Austria to close 7 mosques and expel up to 60 foreign-funded imams and their families
The Austrian government is to order the closure of seven mosques and expel up to 60 imams and their families in a crackdown on political Islam and Turkish nationalism, it has announced.
“Parallel societies, political Islam and radicalization have no place in our country,” Sebastian Kurz, the Austrian chancellor, said.
‘This is just the beginning,’ Vice Chancellor Heinz-Christian Strache added.
Six of the seven mosques are being closed on suspicion of links to Islamic terrorism. They are run by an organization called the Arab Religious Community, which the government has also ordered to be shut down.
The seventh mosque is a separate case. It is to be closed for links to the Grey Wolves, a far-Right Turkish nationalist group.
Interior Minister Herbert Kickl of the Freedom Party (FPOe), partner in Austria’s coalition government, said: ‘The circle of people possibly affected by these measures – the pool that we’re talking about – comprises around 60 imams.’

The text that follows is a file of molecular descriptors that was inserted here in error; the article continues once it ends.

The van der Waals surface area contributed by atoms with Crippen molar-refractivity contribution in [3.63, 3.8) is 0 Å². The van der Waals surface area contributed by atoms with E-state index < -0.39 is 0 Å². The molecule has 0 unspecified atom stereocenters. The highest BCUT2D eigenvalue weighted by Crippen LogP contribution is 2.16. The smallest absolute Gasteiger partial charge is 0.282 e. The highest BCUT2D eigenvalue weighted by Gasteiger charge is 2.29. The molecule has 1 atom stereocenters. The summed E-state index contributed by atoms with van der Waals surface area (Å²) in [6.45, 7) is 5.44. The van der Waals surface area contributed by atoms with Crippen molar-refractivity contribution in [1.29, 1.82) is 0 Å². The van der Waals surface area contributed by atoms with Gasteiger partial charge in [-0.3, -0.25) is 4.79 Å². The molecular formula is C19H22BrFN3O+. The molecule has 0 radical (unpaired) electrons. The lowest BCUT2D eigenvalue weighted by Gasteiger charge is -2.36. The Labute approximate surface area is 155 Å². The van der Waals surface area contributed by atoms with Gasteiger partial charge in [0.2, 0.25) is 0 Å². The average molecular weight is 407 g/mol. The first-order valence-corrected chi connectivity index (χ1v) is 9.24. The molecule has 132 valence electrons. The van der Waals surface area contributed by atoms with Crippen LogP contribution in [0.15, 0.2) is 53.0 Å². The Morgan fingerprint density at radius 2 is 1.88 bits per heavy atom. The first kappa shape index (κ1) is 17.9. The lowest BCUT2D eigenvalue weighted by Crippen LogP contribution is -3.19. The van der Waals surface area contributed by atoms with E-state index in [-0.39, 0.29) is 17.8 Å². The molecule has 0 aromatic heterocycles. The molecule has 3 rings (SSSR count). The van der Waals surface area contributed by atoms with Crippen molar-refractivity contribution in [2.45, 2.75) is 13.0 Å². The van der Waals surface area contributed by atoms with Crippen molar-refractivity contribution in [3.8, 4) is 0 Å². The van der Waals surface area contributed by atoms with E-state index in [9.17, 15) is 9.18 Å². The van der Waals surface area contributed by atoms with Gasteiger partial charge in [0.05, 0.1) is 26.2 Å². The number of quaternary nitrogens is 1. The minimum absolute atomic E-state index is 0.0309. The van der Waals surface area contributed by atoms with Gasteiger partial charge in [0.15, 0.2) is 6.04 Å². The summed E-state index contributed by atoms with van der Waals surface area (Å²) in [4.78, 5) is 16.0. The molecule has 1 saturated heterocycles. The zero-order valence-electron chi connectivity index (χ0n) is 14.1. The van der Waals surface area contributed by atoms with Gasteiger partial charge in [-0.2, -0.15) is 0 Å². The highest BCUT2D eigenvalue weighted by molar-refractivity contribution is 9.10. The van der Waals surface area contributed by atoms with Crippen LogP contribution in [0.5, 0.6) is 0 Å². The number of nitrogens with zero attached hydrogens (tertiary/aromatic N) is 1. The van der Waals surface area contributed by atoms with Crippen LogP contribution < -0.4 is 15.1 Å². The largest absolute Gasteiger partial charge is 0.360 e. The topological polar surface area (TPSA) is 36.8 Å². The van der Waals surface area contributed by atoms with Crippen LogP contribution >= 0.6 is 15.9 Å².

Kickl was referring to imams with links to the Turkish-Islamic Cultural Associations (ATIB) organisation, a branch of Turkey’s religious affairs agency Diyanet.
The interior minister added that the government suspects them of contravening a ban on foreign funding of religious office holders.
The ministry said 40 of them had an active application for extending their residency and that a number of these had already been referred to immigration authorities, where a process for expelling them was underway.
Once family members were taken into account, a total 150 people risked losing their right to residence, Kickl told a Vienna press conference.
One of the seven mosques will be shut after an investigation by Austria’s religious affairs authority sparked by images which emerged in April of children in a Turkish-backed mosque playing dead and re-enacting the World War I battle of Gallipoli.
The photos of children, published by the Falter weekly, showed the young boys in camouflage uniforms marching, saluting, waving Turkish flags and then playing dead.
In Friday’s press conference Kurz was keen to emphasise that the action was being taken under legislation to regulate Islamic associations that he himself brought in as a minister in the previous government and which had so far not been used often enough.